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Is the Newtonian theory still being used?

  1. Apr 7, 2007 #1
    The Newtonian theory is strictly speaking false and it has been superseded by the theory of relativity. However, it is more simple and easier to apply than the theory of relativity. Also, in some situations, the results do not differ significantly. The question is: is the Newtonian theory still being used in real scientific practice? Do they use it to launch satellites or for any other scientific purpose? Or rather it has only a didactic and historical value?
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  3. Apr 7, 2007 #2
    Firstly, newton's theory in not false in its domain (in most situation). And of course the Newtonian theory is still widely being used. Just look at all the engineering stuffs. I don't think anyone would analyze the structure of a house using quantum mechanics or relativity.
    Last edited: Apr 7, 2007
  4. Apr 7, 2007 #3
    I analyze the packing of cornflakes according to strict general relativistic considerations modified by first and second order quantum corrections in hbar- in a fully iterative self-consistent way, being careful to account for non-Euclidean metrics over the volume of the cornflake box.
  5. Apr 7, 2007 #4


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    you may surprised to hear that Newtonian/Classical mechanics is all it requires to get ppl to the Moon. GR and QM may come in at a lower level through auxiliary stuffs such as: GPS, semi-conductors electronics....but you really not don't need QM and GR to go to the Moon or even Mars.
  6. Apr 7, 2007 #5


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    And of course cornflakes are fermions, therefore they obey the Pauli exclusion principle and cannot form a Bose-Einstein condensate at the bottom of the box. :biggrin:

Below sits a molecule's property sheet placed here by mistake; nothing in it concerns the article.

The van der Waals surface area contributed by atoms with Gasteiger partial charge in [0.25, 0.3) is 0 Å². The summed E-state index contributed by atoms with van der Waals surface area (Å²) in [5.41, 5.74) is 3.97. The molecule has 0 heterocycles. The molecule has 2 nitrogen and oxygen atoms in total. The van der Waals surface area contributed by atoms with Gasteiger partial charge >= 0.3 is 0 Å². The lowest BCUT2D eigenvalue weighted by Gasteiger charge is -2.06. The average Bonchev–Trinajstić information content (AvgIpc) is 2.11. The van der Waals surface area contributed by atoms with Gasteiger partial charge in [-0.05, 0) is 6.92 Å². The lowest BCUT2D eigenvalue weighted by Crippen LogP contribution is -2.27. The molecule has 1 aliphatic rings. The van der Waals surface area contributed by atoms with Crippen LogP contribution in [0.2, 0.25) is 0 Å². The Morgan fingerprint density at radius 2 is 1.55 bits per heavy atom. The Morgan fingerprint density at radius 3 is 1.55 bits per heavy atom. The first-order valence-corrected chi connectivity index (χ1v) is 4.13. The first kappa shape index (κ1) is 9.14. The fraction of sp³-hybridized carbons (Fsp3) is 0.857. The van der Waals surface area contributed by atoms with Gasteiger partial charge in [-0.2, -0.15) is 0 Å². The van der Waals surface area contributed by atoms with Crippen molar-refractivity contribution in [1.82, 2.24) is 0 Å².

7. Apr 8, 2007 #6


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    Yes. In most actual applications of science, called engineering, Newtonian "theory" is what you use.
    Last edited: Apr 8, 2007
  8. Apr 8, 2007 #7


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    Well, strictly speaking [the context provided by the question], Newton's Theory is incorrect in the real world, even its domain of application... although you may not be able to measure the discrepancies [yet].. or care about the discrepancies. (Today, we should really replace phrases like "relativistic corrections" or "quantum corrections" by "terms ignored in the Newtonian approximation".)

    This is not to say that you can't or you shouldn't use Newton's Theory. It is certainly very useful as an approximate theory of mechanics. (Some problems would be mathematically intractable without it.) I use it everyday.
  9. Apr 8, 2007 #8


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    Have a look at the homework/coursework sections. Nearly all the dynamics and statics questions use Newtons laws.
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